MVP confusion

Note: I started drafting this blog post a long time ago and thought I’d finish it off. A lot has been written about MVP since then. Here’s my 2 pence worth.

When I joined GDS, working on GOV.UK the use of the term “MVP” was commonplace — “Can we leave that out of the MVP?” “do we need to allow people to manage the ordering of items on the organisation homepage?”

Something bugged me about these conversations and I couldn’t quite put my finger on it. The principle of avoiding scope creep and gold-plating was there, but the emphasis of the conversations were always around “what features could we leave out”. Somehow it didn’t quite have the same focus as XP’s principle to “do the simplest thing that could possibly work“. In the latter, there’s an emphasis on doing things to a high level of quality, but without unneccesary moving parts. There was a focus on MVP but I was anxious that people weren’t really taking into account the longer term consequences of decisions on the maintainability or operability of the software we were designing.

Over the years I did some digging into the term and it’s origins. Mostly those seem to reference Eric Reis’s work on Lean Startup. Interestingly Eric highlights the most glaring problem with term in a 2009 blog post “Minimum Viable Product: a guide“:

MVP, despite the name, is not about creating minimal products.

and yet many people, myself included, get easily drawn into focusing on this “minimal” word.

So, what is MVP about?

Eric explains that MVP is about enabling a team to “collect the maximum amount of validated learning about customers with the least effort.”

It’s about maximizing learning about customer needs.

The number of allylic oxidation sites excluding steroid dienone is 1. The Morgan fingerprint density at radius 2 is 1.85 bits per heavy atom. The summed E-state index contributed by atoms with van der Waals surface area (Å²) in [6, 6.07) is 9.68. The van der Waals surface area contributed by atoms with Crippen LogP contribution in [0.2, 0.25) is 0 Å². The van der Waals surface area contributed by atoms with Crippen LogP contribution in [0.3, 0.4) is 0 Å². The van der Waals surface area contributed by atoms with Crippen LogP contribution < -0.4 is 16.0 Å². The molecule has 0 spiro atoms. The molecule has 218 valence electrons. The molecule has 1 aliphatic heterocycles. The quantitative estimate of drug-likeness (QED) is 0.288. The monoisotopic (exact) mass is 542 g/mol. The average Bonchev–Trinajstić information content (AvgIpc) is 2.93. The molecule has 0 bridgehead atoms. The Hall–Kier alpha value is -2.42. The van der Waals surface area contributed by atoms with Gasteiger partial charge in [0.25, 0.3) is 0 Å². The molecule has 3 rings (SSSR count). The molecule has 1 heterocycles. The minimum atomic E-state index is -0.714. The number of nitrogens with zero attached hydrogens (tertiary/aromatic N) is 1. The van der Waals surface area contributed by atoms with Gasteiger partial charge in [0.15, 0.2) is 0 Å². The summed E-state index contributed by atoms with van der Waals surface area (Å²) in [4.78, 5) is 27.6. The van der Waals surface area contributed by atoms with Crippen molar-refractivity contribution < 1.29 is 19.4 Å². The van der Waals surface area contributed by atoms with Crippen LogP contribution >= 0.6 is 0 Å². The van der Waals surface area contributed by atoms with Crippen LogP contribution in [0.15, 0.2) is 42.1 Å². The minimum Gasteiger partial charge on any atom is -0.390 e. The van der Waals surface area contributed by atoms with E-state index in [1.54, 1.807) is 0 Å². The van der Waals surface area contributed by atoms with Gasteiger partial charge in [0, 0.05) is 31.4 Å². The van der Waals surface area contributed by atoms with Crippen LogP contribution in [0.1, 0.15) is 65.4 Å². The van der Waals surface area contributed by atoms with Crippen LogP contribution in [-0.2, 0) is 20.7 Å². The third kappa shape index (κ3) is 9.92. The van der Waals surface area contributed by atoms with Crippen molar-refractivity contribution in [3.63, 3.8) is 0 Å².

How can we learn cheaply? For me the optimal learning requires:

  1. knowing which hypotheses have or have not been validated
  2. of the unvalidated hypotheses, knowing which have the most bearing on potential business opportunities. This analysis has to take into account both the size of the opportunity and the cost for your organisation to meet it (ie. do you have a strategic business advantage in that market segment)
  3. of those, what is the cost of conducting a testing or experiment to validate them

Answering each of those questions above requires discipline. Getting the required level of rigour around a scientific learning approach requires determination.

Origins of the term “minimum viable product”

The thing I find most fascinating about the history of the term, and which I haven’t heard many folks talk about, is that it originated in the marketing world, in the context of “Synchronous product and customer development”. For many software engineers, the term “customer development” is puzzling. The idea that a market for an innovative product may not exist and needs to be cultivated, nurtured, grown and encouraged through and investment of skill and effort, well.. it’s not in the normal world of the kind of problems that engineers face.

When viewed from the context of a world where customer development is a major activity, the idea of a “mininmum viable product”, developed synchronously and iteratively with the constituency of prospective customers makes much more sense.

Given how much confusion the term MVP causes, I wish we could use something else, or perhaps not use it at all.

Instead let’s ask ourselves every day, how can we learn effectively but cheaply about the needs of our users and customers?